Discovering the 8th Wonder

The Makkala Habba was a huge success this year. With unparalleled enthusiasm from school staff, HMs, teachers, parents, students and volunteers the festival became a mega festival.  To mark the success of this mega festival we organized “8 Wonders”, an exhibition displaying the creative work of primary school students from across Bangalore as part of Makkala Habba.

One best model was selected from every school where the Makkala Habba was held. These models were then got to the Akshara office and exhibited on the 19th and 20th December 2013. Post Makkala Habba, everyone at the Akshara office was gearing up to decorate the office and display the exhibits for people to see.

The 1st floor of the office was the chosen place to display the exhibits. Once the exhibits were arranged the whole place looked like a sea of vibrantly coloured LEGO bricks. The Library team at Akshara along with some photography expert volunteers made picture collages of the various programmes. The picture collage of the Makkala Habba gave an overall view of the month long event.

“8 Wonders” was a huge hit with people thronging into the Akshara office to see the LEGO models and discover the 8th wonder. This was Akshara’s first ever exhibition on public display and with a response like this we are encouraged to organize many more.

Three winners were chosen. The runners up were GKHPS Amrutahalli and GKMPS Nagvara. The winners were GKTMPS Cleveland Town.

For all those who missed seeing the “8 Wonders”, take a look at all the action that happened at the Akshara office here.

Makkala Habba 2013: Creativity Unleashed

Saturday mornings in the last 4 weeks had not just been the most awaited one for many a students in Bangalore but also for the volunteers.  After all, it was the celebration of creativity in a different and an innovative way for most people involved.

These Saturdays have been an explosion of creativity and learning for students from 9 Government schools across Bangalore with over 3655 children participating. This year the “Makkala Habba” was held from the 16th November- 14th December 2013 in Bangalore. The Habba was one place where chaos, excitement, energy, ideas and imagination were running high.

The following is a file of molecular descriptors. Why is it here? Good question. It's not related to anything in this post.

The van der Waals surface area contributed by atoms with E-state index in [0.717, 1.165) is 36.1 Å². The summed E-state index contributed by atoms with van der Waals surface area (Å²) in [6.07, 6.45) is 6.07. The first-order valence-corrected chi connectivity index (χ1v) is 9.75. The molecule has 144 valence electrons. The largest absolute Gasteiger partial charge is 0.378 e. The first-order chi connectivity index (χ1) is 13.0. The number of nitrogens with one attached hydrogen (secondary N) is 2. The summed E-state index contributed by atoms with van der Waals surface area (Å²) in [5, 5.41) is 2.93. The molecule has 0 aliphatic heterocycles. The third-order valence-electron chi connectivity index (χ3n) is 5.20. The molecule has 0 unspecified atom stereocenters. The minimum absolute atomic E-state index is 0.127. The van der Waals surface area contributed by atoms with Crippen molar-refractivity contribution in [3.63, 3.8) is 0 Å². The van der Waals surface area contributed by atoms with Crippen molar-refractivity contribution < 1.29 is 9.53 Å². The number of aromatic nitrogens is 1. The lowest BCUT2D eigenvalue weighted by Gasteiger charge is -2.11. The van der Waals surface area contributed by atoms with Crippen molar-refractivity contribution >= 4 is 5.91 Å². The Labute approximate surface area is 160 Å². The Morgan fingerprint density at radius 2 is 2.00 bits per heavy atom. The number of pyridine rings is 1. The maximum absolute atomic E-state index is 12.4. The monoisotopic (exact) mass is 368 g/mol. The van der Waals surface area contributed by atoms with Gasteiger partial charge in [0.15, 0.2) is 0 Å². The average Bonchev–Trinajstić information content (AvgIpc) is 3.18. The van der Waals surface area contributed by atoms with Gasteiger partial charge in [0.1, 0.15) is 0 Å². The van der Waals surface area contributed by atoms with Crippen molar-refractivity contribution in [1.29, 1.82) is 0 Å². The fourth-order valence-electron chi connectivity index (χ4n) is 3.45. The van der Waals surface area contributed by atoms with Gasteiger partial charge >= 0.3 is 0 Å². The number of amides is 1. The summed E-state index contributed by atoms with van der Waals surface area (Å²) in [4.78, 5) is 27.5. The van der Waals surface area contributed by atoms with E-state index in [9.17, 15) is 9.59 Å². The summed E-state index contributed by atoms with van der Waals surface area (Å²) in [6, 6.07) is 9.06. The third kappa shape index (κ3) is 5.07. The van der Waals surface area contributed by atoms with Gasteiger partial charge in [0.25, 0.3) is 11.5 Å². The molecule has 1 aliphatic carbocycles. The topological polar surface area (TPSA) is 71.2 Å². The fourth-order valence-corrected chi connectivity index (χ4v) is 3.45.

A Community Festival
Akshara has been creating programmes in the Pre-schools (Anganwadis) and Government Primary Schools with an intention to improve educational outcomes. The “Makkala Habba” is a community festival which aims at bringing the parents, teachers and students together. The involvement of the parents and the community ensure the betterment of both the school and the students. A festival like this also ensures that the parents and the school staff build a good rapport and work together.

What is the Makkala Habba?
Makkala Habba is a Community Festival in schools and pre-schools. The festival involves the active participation of the Parents, Teachers and Children to engage in creative LEGO brick activity in the school along with the volunteers.

The Habba uses the theme of LEGO model construction wherein Parents, Children, and Teachers are to be invited to play, and create a LEGO model in the school. This year the Habba had multiple themes. This year the themes were chosen on things the children see around in their surroundings. My ideal city, My school, the market, village fair, modes of transport, shopping mall were some of the themes chosen this year.

Children had to depict the theme using LEGO brick based model construction. The duration of the Habba in each school was two hours. However, in these two hours there was an exchange of ideas, thoughts, views, conversations which helped these children come up brilliant models. On the other hand, there was parent- teacher interaction which otherwise is a rarity.

The Habba was witnessed by senior Education Department officials at many locations. Members from School and Pre-School Monitoring Committees were also invited. Volunteers from Akshara Donors and Friends helped conduct the Habba at the various locations.

This Habba would not have been such a success had it not been for the various volunteers.  Huge thanks to the volunteers from CGI, Hewlett Packard, Hibu, Robert Bosch, I-Gate, Target and the Akshara Team for their help and support. The first edition of Makkala Habba wouldn’t be the same without the co-operation and help from all those involved. 

Dasara Camps

The operations teams at Akshara had a crowded schedule in September. It was hectic and fulfilling. So much to do, in the short span of the Dussehra-Ramzan holidays. The Makkala Habbas, or children’s festivals, they organised in the four Blocks of Hoskote, Devanahalli, Kushtagi and Mundargi called for a heightened efficiency.

The teams selected 12 villages in Hoskote Block, 2 in Devanahalli Block, 20 in Kushtagi Block and 10 in Mundargi Block for the Habbas.

In September, Makkala Habbas took place in: 9 villages in Hoskote Block, 1 village in Devanahalli Block, 10 villages in Kushtagi Block and 5 villages in Mundargi Block. The rest of them were scheduled during early October.

The Habbas were three-day festivals at each location, and the details that had to do be dealt with were huge; every minute aspect to be attended to. Everything had to fall into neatly programmed slots and then emerge as a choreographed whole on the day of the Habba in each of these villages.